A single Members’ statute, with an appropriate privileges and immunity regime, is an essential prerequisite for an increasingly well-integrated political Union, whose system of large-scale representation is based on principles of democracy. The System of Members’ privileges and immunities is an integral part of the fabric of the Statute. It is separate from the context of the privileges and immunities of other servants of the Union, and must not be allowed to fragment into the preferences of each Member State.
The question that Parliament is asking the Council today is not merely formal in nature. Its purpose is to highlight the difference between a concept of Europe as an integrated democratic structure with Parliament at its centre and a concept of Europe as a fragmented structure.
Furthermore, the review of the system of privileges and immunities forms part of a commitment made by the Council. The possibility of holding an intergovernmental conference, now or at some point in the future, could be discussed. It is clear that there is a need to match the desired adjustment to the Statute of the Privileges and Immunities Regime. We are also sure that the Intergovernmental Conference must hear Parliament’s voice, both now and in the future.
Katalin Lévai, on behalf of the PSE Group. – (HU) I agree with the suggestion of Chairman Gargani, that the importance of the MEP Statute is an issue that we should address. I find it extremely regretful that over the past long decades Parliament has not managed to solve satisfactorily, at its own proposal, this important issue and the status of its Members. I believe we must give Parliament the right to regulate, at its own initiative, the legal status.
Let us remind ourselves that the European Parliament is the only European Union body that is elected directly, constituting an embodiment of the will of European citizens and national sovereignty, and as such, it plays a crucial role in reducing the democratic deficit of the European institutional system, in creating a citizens’ Europe and overcoming estrangement from the institutions of the European Union. The importance of holding the Intergovernmental Conference is unequivocal, and instead of arguing, it would be preferable to leave behind all conflicts of interest that are hindering it, because this is a very important issue, indeed. The falling turnouts at European elections and the – hopefully only transient – halt of the European Constitutional process, as well as the failure of the French and Dutch national vote all show that the realisation of the European idea among citizens is now more urgent than ever before.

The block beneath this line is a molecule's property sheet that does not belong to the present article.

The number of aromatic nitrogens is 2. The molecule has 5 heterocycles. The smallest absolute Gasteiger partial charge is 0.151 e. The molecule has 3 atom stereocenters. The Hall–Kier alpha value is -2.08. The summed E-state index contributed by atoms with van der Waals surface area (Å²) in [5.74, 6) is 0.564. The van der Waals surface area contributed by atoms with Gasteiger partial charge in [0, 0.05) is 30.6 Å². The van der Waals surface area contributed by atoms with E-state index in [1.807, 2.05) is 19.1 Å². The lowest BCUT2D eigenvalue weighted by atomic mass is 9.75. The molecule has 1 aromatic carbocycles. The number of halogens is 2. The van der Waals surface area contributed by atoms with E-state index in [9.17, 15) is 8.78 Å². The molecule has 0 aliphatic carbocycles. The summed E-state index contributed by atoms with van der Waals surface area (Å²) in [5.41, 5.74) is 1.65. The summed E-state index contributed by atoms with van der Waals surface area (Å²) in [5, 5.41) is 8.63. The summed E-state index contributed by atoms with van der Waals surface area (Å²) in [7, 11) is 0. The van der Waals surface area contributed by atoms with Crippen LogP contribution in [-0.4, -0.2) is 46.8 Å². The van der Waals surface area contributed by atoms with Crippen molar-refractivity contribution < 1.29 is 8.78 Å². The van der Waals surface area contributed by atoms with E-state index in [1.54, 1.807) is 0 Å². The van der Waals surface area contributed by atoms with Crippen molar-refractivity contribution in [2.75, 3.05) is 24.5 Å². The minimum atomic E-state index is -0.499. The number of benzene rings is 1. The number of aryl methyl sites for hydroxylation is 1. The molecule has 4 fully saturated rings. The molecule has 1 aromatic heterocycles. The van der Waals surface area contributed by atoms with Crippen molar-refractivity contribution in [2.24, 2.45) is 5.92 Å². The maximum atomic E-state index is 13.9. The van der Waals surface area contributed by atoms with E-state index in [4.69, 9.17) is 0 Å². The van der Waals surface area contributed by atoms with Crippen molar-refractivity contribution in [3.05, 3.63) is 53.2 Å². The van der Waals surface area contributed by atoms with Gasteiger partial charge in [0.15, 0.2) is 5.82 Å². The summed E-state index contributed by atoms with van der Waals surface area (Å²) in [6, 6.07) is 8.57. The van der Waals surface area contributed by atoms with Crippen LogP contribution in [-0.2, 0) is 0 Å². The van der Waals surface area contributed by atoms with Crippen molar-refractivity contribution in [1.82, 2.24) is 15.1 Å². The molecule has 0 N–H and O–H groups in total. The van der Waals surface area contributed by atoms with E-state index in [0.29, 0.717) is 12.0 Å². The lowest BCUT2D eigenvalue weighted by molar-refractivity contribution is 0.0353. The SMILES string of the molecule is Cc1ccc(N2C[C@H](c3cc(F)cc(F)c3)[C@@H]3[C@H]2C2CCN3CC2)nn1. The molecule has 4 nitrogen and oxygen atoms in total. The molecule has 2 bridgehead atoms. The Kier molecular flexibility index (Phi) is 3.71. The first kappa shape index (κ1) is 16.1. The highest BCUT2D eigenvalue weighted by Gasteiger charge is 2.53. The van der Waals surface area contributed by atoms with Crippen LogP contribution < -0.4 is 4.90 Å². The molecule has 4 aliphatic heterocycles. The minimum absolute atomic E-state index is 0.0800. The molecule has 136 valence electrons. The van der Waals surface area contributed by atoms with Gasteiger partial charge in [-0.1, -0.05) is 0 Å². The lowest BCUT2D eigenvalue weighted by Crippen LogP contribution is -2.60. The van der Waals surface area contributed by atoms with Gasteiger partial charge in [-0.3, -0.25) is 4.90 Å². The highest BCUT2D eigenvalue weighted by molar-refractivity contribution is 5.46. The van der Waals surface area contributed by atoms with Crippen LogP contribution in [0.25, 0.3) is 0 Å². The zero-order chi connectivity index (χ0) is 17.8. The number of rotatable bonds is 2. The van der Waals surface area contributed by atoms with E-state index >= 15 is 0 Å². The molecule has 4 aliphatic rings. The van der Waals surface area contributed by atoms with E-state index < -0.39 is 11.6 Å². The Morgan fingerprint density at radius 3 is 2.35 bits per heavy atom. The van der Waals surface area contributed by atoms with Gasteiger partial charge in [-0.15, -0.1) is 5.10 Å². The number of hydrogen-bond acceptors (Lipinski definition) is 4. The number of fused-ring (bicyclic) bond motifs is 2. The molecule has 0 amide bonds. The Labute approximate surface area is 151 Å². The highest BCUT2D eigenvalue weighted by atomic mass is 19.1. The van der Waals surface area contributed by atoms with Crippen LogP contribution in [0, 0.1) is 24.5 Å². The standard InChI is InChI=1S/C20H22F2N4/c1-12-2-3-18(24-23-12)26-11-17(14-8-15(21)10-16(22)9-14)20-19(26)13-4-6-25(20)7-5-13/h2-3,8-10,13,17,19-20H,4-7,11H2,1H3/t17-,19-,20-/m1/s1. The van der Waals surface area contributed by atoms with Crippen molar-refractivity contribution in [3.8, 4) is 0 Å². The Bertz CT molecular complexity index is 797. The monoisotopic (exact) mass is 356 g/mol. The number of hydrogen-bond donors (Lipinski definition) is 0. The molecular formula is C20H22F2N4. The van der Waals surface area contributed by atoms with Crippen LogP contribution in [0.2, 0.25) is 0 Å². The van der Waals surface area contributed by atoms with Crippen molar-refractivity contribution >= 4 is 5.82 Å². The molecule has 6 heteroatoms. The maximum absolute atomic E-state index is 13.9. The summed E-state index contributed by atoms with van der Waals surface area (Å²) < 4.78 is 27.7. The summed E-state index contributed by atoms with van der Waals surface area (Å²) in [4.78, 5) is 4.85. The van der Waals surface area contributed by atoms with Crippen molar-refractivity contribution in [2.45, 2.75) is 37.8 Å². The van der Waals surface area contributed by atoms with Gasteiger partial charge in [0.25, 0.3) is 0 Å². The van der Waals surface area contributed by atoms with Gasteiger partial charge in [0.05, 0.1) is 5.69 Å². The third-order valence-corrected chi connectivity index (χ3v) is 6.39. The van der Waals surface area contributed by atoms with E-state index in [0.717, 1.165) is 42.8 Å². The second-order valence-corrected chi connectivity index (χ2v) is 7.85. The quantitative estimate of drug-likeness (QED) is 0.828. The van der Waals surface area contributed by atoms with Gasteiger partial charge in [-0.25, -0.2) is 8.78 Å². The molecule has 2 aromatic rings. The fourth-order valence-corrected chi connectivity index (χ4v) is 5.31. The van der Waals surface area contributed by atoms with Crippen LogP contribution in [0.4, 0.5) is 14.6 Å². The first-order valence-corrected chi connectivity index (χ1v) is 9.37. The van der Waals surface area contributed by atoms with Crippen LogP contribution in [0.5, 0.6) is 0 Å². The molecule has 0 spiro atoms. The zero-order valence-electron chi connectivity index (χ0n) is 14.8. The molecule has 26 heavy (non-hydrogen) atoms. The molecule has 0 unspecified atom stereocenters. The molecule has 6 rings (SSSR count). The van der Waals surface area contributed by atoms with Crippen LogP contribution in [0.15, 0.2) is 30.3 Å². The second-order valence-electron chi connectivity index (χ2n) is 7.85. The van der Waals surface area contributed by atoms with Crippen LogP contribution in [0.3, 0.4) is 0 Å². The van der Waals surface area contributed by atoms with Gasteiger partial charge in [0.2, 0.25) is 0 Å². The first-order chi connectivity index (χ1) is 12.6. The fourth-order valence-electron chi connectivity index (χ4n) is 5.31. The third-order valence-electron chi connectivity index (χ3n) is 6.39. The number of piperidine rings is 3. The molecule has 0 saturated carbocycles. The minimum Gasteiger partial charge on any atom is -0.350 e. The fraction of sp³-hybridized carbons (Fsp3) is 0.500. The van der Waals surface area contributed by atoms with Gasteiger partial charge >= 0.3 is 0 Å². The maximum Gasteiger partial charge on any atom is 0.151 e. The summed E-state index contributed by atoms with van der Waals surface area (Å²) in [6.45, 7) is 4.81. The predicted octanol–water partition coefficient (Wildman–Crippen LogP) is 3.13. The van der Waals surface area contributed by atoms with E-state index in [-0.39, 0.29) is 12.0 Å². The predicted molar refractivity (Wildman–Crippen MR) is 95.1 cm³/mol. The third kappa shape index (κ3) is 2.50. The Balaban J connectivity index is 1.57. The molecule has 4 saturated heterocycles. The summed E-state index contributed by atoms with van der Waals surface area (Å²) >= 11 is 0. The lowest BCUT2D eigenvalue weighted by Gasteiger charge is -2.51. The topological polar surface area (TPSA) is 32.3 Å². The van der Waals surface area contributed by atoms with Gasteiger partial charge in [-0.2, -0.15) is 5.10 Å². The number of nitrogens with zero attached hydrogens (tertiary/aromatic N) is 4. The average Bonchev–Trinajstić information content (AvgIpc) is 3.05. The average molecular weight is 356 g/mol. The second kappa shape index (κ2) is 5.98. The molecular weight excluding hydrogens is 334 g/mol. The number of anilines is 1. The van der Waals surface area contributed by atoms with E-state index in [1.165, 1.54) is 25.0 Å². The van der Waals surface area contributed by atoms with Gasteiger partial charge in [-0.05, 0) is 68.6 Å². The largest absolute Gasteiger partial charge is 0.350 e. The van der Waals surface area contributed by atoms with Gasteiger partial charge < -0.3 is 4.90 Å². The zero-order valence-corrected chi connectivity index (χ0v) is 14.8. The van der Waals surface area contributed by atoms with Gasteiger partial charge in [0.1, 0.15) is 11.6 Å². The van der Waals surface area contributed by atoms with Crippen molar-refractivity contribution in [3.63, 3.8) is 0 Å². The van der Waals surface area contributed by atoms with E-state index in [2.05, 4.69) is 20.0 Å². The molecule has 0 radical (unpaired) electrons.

However, until there is a possibility for a satisfactory resolution of the status, the regrettable events experienced at the end of the last cycle may occur again, accompanied by the diminishing trust of citizens. Therefore, I propose that we include the adoption of the MEP Statute in our agenda as soon as possible.
Marek Aleksander Czarnecki (NI). – (PL) Mr President, today we are debating changes to the Protocol on the Privileges and Immunities of Members of the European Parliament. In my opinion, we should focus first and foremost on amending the law on immunity for Members as quickly as possible. The situation we are currently faced with is far from ideal. We have as many different regulations within the European Union as we have Member States. Each country has different rules. This is compatible with neither the principle of equal treatment nor the timely investigation of such matters by Parliament’s Committee on Legal Affairs. We should put in place a uniform system which is the same for Members from all the countries within the European Union. Regulations of this kind would also make it impossible to employ the sorts of practices that we have had to deal with on more than one occasion, whereby governments in individual countries have levelled groundless accusations at Members as part of their campaign against an inconvenient opposition.
Manuel Medina Ortega (PSE). – (ES) Mr President, I believe that the representative of the Council, Mr Winkler, has responded quite correctly to the situation we are faced with today: we have not yet been able to approve the Constitution and, furthermore, if we were to hold a debate at this point on the privileges and immunities of the Members of the European Parliament, we would probably find that the majority of European public opinion would not be prepared to guarantee the Members of the Parliament the immunities and privileges that we have today.